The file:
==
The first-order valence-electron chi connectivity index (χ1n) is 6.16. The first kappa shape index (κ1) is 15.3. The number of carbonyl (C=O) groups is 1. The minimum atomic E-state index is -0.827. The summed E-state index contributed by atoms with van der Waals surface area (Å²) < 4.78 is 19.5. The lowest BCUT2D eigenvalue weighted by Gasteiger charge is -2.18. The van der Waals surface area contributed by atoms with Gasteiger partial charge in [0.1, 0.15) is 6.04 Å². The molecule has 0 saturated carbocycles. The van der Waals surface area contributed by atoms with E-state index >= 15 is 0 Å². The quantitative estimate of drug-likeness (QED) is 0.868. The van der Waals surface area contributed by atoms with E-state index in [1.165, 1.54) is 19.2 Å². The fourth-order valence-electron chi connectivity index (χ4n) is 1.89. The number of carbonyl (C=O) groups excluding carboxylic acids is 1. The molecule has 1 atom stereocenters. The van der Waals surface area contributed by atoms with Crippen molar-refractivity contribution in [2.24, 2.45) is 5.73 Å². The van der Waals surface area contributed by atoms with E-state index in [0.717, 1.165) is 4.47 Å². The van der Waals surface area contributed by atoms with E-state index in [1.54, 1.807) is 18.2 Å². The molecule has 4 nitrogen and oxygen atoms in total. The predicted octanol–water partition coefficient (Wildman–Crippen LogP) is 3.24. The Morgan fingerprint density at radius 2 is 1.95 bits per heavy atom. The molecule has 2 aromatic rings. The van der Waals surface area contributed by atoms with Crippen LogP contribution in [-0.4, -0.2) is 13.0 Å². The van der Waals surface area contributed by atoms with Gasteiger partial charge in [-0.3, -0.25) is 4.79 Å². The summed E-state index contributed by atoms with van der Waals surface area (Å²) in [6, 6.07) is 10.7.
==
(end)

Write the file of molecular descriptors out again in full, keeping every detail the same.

The first-order valence-electron chi connectivity index (χ1n) is 6.16. The first kappa shape index (κ1) is 15.3. The number of carbonyl (C=O) groups is 1. The minimum atomic E-state index is -0.827. The summed E-state index contributed by atoms with van der Waals surface area (Å²) < 4.78 is 19.5. The lowest BCUT2D eigenvalue weighted by Gasteiger charge is -2.18. The van der Waals surface area contributed by atoms with Gasteiger partial charge in [0.1, 0.15) is 6.04 Å². The molecule has 0 saturated carbocycles. The van der Waals surface area contributed by atoms with E-state index >= 15 is 0 Å². The quantitative estimate of drug-likeness (QED) is 0.868. The van der Waals surface area contributed by atoms with E-state index in [1.165, 1.54) is 19.2 Å². The fourth-order valence-electron chi connectivity index (χ4n) is 1.89. The number of carbonyl (C=O) groups excluding carboxylic acids is 1. The molecule has 1 atom stereocenters. The van der Waals surface area contributed by atoms with Crippen molar-refractivity contribution in [2.24, 2.45) is 5.73 Å². The van der Waals surface area contributed by atoms with E-state index in [0.717, 1.165) is 4.47 Å². The van der Waals surface area contributed by atoms with E-state index in [1.54, 1.807) is 18.2 Å². The molecule has 4 nitrogen and oxygen atoms in total. The predicted octanol–water partition coefficient (Wildman–Crippen LogP) is 3.24. The Morgan fingerprint density at radius 2 is 1.95 bits per heavy atom. The molecule has 2 aromatic rings. The van der Waals surface area contributed by atoms with Crippen LogP contribution in [-0.4, -0.2) is 13.0 Å². The van der Waals surface area contributed by atoms with Gasteiger partial charge in [-0.3, -0.25) is 4.79 Å². The summed E-state index contributed by atoms with van der Waals surface area (Å²) in [6, 6.07) is 10.7.